14 January, 2016

Do you understand your athletes?

Do you understand your athletes?

Photo Credit: Steven Sharrock

As coaches, we are often seen as many different things to a youth athlete – coach, teacher, leader, mental support, parental figure, role model. In today’s world where often both parents are working, the nuclear family is under strain or non-existent then the relationship between athlete and coach is much different to that of previous generations.

In my athletic performance framework, a key part for an athlete to achieve their potential in performance is to be well educated in managing their personal wellness.

I consider wellness to incorporate:

  • Nutrition and hydration
  • Recovery methods including sleep
  • Time management, personal organisation and personal management

During my time in the military leading soldiers, I was responsible for improving their performance and managing their welfare. Soldiers usually live on base, it is often their first time living out of a home environment and their first exposure to a regular income. Not surprisingly this bought about a range of welfare issues that as a young Troop Commander I often had to deal with on a Monday morning before we could commence any training for the week. 

A failure to address these issues would mean that the soldier would not perform and had the potential to become a liability for the rest of the team. Dealing with the welfare issues with youth or young adult athletes is no different. The issues they bring to training will affect their performance.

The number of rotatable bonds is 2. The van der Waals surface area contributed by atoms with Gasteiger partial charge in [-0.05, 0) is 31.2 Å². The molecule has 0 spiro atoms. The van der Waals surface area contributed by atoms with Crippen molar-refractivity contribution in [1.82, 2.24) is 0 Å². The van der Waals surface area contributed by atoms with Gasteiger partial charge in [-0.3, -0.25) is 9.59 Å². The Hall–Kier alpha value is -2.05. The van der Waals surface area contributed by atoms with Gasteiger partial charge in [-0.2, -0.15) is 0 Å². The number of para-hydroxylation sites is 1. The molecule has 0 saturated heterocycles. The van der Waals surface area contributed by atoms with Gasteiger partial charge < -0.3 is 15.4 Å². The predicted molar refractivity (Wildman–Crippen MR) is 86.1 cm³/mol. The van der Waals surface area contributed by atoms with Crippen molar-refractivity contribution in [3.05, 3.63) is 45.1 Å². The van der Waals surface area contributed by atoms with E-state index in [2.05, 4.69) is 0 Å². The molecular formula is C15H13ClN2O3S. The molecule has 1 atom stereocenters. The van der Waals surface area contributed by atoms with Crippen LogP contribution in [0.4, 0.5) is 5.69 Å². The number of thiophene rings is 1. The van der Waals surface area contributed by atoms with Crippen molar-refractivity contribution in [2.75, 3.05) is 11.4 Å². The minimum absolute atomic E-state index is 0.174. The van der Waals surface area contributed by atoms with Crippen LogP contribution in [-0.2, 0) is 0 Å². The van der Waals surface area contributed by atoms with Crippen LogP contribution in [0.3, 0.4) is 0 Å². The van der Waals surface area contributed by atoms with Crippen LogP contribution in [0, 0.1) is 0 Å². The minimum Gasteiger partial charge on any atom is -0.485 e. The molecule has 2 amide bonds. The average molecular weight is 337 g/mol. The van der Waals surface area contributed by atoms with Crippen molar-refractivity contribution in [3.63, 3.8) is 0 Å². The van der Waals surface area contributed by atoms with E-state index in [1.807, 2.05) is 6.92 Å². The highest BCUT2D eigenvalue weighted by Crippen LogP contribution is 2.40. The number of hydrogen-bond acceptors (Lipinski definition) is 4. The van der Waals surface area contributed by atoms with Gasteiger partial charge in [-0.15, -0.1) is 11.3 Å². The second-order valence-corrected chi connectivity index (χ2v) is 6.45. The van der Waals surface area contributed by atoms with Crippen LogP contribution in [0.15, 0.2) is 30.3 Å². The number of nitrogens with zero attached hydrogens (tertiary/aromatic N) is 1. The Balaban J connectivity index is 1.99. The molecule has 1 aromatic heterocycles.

The military provides a range of education to soldiers based on the issues they have seen over the years – financial planning advice, nutrition education, personal organisation. Why – because soldiers that are able to care for their own welfare are more reliable in stressful situations requiring peak performance. 

I strongly encourage the organisations and coaches I work with to consider their athletes welfare if they want to achieve success.

Start with getting to know each individual athlete. Build the relationship between athlete and coach at a personal level rather than just a sport coaching level.

Below is what I think are big areas to understand in a coach-athlete relationship.

  1. What are their personal living circumstances?
  2. What are their big stressors and worries right now?
  3. Who do they turn to for advice and support?
  4. What does their nutrition and recovery plan look like?
  5. Do they look organised for training?

By truly understanding where your athlete is at, then you can start to provide a more personal approach to supporting their development, just as you do around their athletic performance.

Understand that you are dealing with the whole person in order to develop them as an athlete. Coaching is a journey for all involved. Also remember you cant do it all as a coach – bring other positive people in to help provide the education and support your athletes need.

© 2019 Paul Mead